Dirty rice is basically Cajun fried rice, and is the easiest way to start eating the giblets of the birds you bring home. Try it and you’ll be hooked.
OK, I’ll admit it: I like Sad Panda’s orange chicken. The combination of crispy, sweet, spicy and tart is more or less crack cocaine to humans, and I am not immune. Here’s my version of that recipe, done with pheasant, grouse, quail, turkey or partridge.
To pluck or skin? It’s a question all bird hunters face. Most of a bird’s distinctive flavor is in its skin and fat, but plucking can be tricky. Here’s how to go about it.
I call this recipe thistle soup. Little pheasant meatballs in a clear pheasant broth served with artichoke hearts and cardoons. It is a lovely light dinner or lunch in springtime. And don’t worry if you don’t have cardoons, you can skip them.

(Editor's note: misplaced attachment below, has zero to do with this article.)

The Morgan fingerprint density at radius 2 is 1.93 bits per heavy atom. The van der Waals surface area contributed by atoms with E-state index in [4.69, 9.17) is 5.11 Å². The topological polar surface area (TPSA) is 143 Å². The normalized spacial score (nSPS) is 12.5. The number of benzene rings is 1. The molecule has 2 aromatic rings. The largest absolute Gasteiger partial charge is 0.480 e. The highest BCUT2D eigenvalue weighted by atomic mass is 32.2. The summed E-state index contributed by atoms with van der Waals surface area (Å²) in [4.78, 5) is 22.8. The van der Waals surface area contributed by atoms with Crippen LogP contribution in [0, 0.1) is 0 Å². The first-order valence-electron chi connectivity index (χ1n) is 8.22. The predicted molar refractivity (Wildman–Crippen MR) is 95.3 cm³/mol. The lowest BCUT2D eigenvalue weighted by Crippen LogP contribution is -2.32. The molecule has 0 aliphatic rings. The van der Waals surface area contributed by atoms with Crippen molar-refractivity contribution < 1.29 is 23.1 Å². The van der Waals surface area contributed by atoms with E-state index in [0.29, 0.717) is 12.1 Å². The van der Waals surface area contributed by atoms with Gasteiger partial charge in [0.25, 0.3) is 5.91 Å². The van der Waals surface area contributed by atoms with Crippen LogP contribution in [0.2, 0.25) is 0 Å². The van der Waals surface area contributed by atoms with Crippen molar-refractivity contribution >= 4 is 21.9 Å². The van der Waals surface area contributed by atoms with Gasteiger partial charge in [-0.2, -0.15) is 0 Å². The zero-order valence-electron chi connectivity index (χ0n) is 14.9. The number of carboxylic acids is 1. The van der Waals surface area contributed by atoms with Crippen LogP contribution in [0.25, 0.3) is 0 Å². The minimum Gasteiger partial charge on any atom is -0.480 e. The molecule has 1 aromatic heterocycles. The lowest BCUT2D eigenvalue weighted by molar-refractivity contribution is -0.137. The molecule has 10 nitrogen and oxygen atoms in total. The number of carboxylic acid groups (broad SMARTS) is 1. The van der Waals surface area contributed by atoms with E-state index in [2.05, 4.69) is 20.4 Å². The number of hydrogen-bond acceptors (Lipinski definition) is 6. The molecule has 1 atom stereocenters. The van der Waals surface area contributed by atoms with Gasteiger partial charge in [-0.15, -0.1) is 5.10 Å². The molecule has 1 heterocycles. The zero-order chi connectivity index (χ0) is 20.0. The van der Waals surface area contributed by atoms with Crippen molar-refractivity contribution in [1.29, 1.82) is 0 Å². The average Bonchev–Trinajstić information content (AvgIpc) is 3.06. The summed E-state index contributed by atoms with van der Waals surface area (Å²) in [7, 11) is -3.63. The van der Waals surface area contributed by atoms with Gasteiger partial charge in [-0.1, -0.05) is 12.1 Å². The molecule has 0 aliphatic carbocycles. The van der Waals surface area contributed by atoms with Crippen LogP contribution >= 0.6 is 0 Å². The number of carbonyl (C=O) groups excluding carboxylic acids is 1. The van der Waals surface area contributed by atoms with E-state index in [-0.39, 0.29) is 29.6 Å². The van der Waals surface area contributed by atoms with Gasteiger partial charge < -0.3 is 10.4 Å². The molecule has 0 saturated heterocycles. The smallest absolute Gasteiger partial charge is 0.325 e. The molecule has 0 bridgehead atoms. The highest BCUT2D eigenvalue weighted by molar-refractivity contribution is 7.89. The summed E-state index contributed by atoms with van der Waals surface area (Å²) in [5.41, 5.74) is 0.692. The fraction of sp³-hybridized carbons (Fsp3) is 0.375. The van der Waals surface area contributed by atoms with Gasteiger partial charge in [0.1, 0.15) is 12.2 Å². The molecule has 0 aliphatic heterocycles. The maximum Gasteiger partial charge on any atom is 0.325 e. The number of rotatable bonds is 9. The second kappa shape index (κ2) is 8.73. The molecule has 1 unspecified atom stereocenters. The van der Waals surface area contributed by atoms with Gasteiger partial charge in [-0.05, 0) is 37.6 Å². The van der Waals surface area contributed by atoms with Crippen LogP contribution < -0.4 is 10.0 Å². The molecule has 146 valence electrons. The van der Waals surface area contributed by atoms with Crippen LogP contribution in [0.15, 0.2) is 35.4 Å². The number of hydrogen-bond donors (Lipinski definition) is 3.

Pan roasted partridges cooked simply and served with a my all-time favorite winter salad: radicchio, Belgian endive and bitter greens like dandelions. This is a bright, happy dinner to make on a cold winter night.
Pheasant soup. Pheasant noodle soup, to be exact. Why it’s taken me so long to post up this classic I have no idea. But it’s comfort food at it’s best: Easy to make, satisfying, and you’ll get leftovers.
Braised pheasant thighs with parsley roots. Parsley wha? Yep, there is a variety of parsley that grows fat, juicy roots. But parsnips or carrots would work just fine in this lovely, delicate, late-winter recipe.
As much as I like Indian curries, I like Thai curries even more. This is a bright, spicy Thai green curry done with pheasant breasts. It’s actually a lot easier to make than it looks.